May 2, 2022: The RCMP in H Division issued a news release warning Canadians of a scam where the scammer is impersonating an RCMP officer.
Protect yourself and remember:
- Police do not inform individuals of an investigation by e-mail
- Never give personal or financial information in response to a request that you didn't expect
- If you have a feeling that something is not right, it is best to trust your gut and stop communicating with that person
- Government agencies or police forces will never demand gift cards or cryptocurrency for payment
- When in doubt contact the police or government agency by obtaining the phone number or e-mail from the official website
- Phone and fax
- Email and text
If you've been a victim of a scam, scammers may target you again with a promise to get your money back.
Scammers will use a number of tactics to steal your financial information or convince you to send money.
Watch out for the following situations that have been reported to the CAFC:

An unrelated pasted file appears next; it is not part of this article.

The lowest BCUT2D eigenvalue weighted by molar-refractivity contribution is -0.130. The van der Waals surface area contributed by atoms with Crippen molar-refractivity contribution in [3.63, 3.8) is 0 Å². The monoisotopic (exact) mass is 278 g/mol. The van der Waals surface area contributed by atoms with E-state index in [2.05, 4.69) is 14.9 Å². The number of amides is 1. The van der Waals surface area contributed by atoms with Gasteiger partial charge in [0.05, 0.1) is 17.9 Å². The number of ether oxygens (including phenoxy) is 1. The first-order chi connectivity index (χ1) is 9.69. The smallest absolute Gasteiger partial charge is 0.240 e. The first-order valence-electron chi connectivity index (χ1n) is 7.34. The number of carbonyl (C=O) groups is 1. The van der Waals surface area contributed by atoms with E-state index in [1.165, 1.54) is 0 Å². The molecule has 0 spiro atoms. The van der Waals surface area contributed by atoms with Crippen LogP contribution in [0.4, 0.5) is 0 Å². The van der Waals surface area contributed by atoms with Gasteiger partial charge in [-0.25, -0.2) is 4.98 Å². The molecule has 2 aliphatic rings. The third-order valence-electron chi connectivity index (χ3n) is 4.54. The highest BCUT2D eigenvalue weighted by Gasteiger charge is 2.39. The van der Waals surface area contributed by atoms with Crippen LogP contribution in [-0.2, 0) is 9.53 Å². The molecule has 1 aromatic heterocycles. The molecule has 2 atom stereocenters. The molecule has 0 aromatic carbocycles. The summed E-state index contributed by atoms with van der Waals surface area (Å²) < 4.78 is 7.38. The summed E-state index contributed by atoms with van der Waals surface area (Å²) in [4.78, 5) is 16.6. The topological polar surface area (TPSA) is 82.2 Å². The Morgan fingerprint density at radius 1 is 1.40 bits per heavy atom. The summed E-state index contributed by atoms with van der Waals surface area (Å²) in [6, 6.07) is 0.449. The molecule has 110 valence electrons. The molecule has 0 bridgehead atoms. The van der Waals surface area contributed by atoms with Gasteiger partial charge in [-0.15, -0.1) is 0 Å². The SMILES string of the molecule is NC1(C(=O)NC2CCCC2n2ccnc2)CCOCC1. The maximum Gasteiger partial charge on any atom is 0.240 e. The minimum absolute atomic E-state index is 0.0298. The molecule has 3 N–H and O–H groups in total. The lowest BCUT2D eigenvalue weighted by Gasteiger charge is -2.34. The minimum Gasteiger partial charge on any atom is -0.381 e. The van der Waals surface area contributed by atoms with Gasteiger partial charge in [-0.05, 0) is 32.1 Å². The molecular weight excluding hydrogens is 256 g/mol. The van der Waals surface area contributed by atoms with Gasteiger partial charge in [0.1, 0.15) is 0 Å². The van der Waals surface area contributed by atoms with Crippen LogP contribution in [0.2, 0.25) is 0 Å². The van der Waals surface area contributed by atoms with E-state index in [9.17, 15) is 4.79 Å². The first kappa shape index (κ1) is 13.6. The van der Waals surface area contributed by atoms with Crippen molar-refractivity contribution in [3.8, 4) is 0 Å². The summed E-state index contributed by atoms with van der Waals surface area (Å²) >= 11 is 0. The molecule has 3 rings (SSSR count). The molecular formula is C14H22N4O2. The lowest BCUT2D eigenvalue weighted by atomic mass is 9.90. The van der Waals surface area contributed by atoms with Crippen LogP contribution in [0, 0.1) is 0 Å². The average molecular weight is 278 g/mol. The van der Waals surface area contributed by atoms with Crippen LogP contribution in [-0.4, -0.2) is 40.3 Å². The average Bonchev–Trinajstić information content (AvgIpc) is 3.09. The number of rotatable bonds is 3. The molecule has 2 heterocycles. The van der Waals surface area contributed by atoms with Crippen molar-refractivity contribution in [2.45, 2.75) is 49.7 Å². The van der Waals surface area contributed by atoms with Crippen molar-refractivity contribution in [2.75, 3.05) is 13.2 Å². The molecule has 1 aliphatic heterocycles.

- A previous victim of a tech support scam, who paid scammers a fee to remove an online threat, may get a call from "the company" and told that it's filing for bankruptcy and offering a refund on their services. They ask for access to your computer and for you to sign in to your online banking.
- You get an email claiming to be from a recognized company. The email asks you to call a phone number because "your payment couldn't be processed".
- You are contacted by someone claiming to be from a government department or law enforcement agency. They may ask for your help with a "sting" operation to take down scammers who stole your money.
- You are contacted by someone that says they have recovered your lost funds but to get them back you need to pay an advance fee.
- Never be afraid to hang up the phone
- Never allow an unknown person to gain remote access to your computer/device
- Always have your computer/device serviced by a reputable local business
- Never pay an advance fee to obtain a refund
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